Rod Max Guides Parties to Class Action Settlement Safeguarding Motor Vehicle Records Personal Information


Friday, June 22, 2007

Miami , Florida - A group of information service providers and plaintiffs have received preliminary court approval of a class action settlement that will provide consumers enhanced safeguards that will help ensure information obtained from motor vehicle records is not used for marketing purposes. The settlement will resolve a class action lawsuit filed in 2003, Fresco, et al. v. Automotive Directions, Inc., et al., which alleged violations of the Driver's Privacy Protection Act (DPPA). This agreement, approved by United States District Court Judge Jose E. Martinez, was reached under the guidance of a court appointed mediator, Rodney A. Max, who shuttled among the parties in an exercise that took over 12 months.


The agreement requires the companies to adopt a "Protecting Drivers' Data" program, where each company will :

  • conduct a confidential internal assessment to evaluate its compliance with the DPPA and address any material deficiencies ;
  • establish a DPPA compliance program and designate a compliance director to oversee the program ;
  • insert language into customer contracts requiring customers to maintain the confidentiality of DPPA-regulated information, identify the way in which the information is to be used, and use the information only for permissible purposes, and to permit the company to terminate the customer's access if necessary ;
  • educate all employees whose jobs relate to DPPA-regulated information; and
  • engage an independent third party to assess each company's DPPA compliance program and confirm its implementation .

Tom Loffredo, a spokesperson for the companies, issued the following statement in connection with the  settlement :

"This agreement provides millions of drivers with enhanced safeguards to help ensure that their personal information obtained from DMV records will not be used for marketing purposes."

"All sides recognized that federal law strikes an important balance between protecting the rights of individuals while at the same time allowing DMV information to be used for important purposes. Information obtained from DMVs can help to locate missing persons, facilitate auto safety recalls, assist civil and criminal investigators, aid researchers and statisticians, and assist in fraud detection and prevention."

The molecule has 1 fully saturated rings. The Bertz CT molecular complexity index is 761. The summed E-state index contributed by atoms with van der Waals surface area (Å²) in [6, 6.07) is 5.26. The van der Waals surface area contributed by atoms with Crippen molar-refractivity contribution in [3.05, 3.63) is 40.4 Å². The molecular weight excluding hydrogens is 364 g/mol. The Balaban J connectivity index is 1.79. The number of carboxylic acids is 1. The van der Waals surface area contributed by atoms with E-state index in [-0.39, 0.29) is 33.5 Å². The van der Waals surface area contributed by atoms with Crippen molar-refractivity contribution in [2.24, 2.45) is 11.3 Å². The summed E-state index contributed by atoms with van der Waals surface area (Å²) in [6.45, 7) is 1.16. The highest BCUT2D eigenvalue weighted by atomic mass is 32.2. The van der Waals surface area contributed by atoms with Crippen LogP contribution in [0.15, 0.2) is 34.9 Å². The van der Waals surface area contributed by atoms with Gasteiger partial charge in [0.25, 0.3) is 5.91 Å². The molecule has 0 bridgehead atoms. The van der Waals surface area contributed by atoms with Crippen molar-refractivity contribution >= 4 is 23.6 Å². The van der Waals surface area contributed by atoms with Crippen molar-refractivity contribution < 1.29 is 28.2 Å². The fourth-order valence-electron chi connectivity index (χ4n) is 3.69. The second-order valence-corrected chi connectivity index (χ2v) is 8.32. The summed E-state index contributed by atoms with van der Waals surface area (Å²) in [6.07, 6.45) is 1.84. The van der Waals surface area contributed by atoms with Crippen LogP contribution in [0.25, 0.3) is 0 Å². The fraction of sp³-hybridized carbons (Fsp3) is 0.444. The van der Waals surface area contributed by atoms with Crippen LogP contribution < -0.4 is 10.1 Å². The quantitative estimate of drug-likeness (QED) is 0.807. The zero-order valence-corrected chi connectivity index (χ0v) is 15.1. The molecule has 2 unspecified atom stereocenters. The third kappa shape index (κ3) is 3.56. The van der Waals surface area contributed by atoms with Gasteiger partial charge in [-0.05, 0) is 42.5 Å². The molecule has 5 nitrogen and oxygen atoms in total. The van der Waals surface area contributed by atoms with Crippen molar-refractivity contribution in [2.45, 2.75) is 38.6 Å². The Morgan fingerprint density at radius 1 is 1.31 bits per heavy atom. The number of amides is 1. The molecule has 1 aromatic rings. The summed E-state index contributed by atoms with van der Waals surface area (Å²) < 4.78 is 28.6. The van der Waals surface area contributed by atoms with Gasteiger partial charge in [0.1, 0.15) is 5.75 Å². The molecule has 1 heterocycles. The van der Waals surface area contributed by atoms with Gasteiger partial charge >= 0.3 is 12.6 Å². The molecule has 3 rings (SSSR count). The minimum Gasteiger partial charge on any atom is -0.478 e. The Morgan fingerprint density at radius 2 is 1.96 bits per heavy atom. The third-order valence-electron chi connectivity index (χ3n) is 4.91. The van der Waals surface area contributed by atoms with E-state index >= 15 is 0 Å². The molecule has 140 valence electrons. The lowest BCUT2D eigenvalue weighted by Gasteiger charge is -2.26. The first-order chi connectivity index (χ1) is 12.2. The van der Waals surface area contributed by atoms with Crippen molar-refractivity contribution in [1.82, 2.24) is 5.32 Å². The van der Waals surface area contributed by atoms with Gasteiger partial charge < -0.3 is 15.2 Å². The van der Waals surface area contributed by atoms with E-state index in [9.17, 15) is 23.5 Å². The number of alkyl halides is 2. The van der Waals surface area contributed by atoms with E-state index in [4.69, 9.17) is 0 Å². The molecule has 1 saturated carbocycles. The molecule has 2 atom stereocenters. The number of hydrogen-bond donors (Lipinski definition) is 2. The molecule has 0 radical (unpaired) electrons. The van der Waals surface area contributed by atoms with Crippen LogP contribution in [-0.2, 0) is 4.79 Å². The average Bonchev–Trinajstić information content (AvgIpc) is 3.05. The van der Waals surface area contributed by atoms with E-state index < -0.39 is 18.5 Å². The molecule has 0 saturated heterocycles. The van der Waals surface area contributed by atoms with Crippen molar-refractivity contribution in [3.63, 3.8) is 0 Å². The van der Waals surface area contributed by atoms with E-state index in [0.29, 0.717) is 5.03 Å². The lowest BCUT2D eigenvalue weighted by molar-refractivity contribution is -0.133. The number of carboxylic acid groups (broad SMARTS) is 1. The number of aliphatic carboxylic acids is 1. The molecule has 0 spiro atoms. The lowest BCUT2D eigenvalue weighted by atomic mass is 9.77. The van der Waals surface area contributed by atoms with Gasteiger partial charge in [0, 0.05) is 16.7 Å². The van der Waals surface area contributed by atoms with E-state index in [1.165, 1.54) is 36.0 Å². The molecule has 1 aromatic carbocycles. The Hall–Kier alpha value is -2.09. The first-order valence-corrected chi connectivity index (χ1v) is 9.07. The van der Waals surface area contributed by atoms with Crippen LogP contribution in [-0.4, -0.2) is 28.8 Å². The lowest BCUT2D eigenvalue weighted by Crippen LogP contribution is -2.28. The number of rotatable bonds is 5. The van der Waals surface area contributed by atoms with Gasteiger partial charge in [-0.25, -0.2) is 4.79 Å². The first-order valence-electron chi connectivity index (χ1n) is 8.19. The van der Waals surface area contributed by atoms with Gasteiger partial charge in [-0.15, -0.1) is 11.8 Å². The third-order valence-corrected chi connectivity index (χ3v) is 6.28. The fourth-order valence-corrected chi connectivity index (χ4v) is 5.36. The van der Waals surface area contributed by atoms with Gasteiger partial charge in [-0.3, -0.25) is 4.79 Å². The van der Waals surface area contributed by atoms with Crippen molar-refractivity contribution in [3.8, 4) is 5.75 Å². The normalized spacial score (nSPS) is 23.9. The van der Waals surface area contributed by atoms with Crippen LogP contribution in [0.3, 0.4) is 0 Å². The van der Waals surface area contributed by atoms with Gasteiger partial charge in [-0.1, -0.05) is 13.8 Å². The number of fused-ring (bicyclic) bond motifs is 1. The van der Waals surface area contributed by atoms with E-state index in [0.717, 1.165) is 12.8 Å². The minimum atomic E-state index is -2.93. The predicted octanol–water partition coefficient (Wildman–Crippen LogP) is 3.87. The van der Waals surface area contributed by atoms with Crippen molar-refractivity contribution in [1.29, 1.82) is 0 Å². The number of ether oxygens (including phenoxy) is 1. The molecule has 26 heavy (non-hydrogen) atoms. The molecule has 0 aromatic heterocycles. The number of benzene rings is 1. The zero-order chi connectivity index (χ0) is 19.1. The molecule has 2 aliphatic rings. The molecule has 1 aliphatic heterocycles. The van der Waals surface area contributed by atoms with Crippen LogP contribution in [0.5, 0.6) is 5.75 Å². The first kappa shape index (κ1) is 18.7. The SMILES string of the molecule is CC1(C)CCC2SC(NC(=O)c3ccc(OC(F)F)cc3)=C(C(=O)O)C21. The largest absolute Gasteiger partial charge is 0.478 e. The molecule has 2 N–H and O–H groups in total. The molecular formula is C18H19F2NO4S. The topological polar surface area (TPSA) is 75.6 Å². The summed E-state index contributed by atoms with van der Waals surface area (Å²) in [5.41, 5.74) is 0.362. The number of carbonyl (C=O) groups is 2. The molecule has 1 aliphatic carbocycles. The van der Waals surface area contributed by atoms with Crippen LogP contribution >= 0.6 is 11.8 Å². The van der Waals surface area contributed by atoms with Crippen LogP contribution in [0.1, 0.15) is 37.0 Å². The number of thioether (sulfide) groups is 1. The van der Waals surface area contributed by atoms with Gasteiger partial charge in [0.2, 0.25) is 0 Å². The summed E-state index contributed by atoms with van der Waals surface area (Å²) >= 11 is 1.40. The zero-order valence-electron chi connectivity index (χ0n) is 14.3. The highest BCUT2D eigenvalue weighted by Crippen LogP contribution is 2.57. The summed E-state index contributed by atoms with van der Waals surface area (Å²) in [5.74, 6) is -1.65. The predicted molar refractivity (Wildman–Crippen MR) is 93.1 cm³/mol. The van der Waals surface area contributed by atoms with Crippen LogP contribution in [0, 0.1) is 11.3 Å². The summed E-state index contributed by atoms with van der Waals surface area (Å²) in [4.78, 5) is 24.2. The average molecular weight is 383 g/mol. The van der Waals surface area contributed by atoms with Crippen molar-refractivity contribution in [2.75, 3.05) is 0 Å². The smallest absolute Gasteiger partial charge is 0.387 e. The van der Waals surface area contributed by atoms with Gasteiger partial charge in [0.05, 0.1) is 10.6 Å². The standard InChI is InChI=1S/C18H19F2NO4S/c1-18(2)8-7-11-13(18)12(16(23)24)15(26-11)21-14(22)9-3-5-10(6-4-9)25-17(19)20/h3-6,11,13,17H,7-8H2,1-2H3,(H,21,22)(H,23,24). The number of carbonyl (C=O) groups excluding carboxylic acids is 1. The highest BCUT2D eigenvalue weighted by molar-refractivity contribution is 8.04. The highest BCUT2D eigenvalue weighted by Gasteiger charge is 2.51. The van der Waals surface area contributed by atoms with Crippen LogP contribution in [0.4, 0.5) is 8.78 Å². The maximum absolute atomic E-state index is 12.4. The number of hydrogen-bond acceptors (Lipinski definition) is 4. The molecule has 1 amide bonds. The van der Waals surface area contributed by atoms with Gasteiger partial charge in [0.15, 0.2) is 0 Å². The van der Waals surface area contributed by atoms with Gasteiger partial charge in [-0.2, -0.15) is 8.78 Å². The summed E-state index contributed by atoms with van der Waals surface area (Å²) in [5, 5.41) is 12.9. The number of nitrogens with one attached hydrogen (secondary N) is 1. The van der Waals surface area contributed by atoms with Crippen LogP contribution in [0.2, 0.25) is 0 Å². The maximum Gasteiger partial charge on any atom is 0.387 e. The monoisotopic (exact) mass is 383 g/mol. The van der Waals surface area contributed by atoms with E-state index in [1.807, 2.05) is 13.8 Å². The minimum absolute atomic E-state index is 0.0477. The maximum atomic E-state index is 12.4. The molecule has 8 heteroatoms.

"Today's agreement provides an additional level of consumer protection by requiring an independent third party's review of the companies' DPPA compliance programs and seven years of oversight by a federal judge."

"Everyone agrees that no one should have their driver's information used for marketing purposes without their consent."

Tod Aronovitz and John Yanchunis issued the following statement on behalf of the plaintiffs :

"This agreement creates tough new rules to put in place a set of best practices at some of the largest information service providers in order to make sure personal details from DMV data collected on millions of Americans are not used for marketing purposes. We feel this agreement accomplishes our goal of protecting consumers' rights."

"Under the agreement, consumers who can show they were actually harmed from any impermissible use or disclosure of DMV information will still have the right to bring their own individual lawsuits for actual damages."

"We are hopeful the court will preliminarily approve this agreement which requires these companies to go above and beyond what the law requires."


Rod Max stated the following on behalf of the mediation process :

"This was a classic mediation involving great lawyers and their clients, all of whom committed themselves to making a difference in the area of consumer privacy."


More Background

Three years ago, several individuals filed a suit asserting that the companies violated a federal law known as the Driver's Privacy Protection Act (DPPA). The law prohibits knowingly obtaining, using or disclosing personal information obtained from DMVs for purposes not permitted under the Act.


The class action complaint, which was filed on behalf of all Floridians with information held by Florida' s Department of Highway Safety and Motor Vehicles, claimed that the companies resold information obtained from the Department for marketing purposes without the individuals' express consent, and that as a result, plaintiffs received unwanted mail. The complaint does not allege that anyone's personal information was stolen or that anyone's identity was compromised .


Under the agreement, the defendants deny that their practices for obtaining, using or disclosing DPPA-regulated information were insufficient or impermissible under the law .


The proposed agreement seeks to expand the statewide class into a nationwide class. The proposed class includes all persons whose DPPA-regulated information was obtained, used or disclosed by any of the settling defendants from April 1, 1998 through the final approval of the settlement .


Upon approval of the settlement, all class members will waive any claim for statutory liquidated damages under the DPPA, but will reserve the right to later file individual lawsuits if they suffered any actual damages .

The settling defendants include Automotive Directions, Inc.; Experian Information Solutions, Inc.; ChoicePoint Public Records Inc.; ChoicePoint Inc.; ChoicePoint Precision Marketing Inc.; ChoicePoint Services Inc.; KnowX LLC; Seisint, Inc.; Reed Elsevier Inc.; and eFunds Corporation.

copyright 2006 DPPA

Bookmark & Share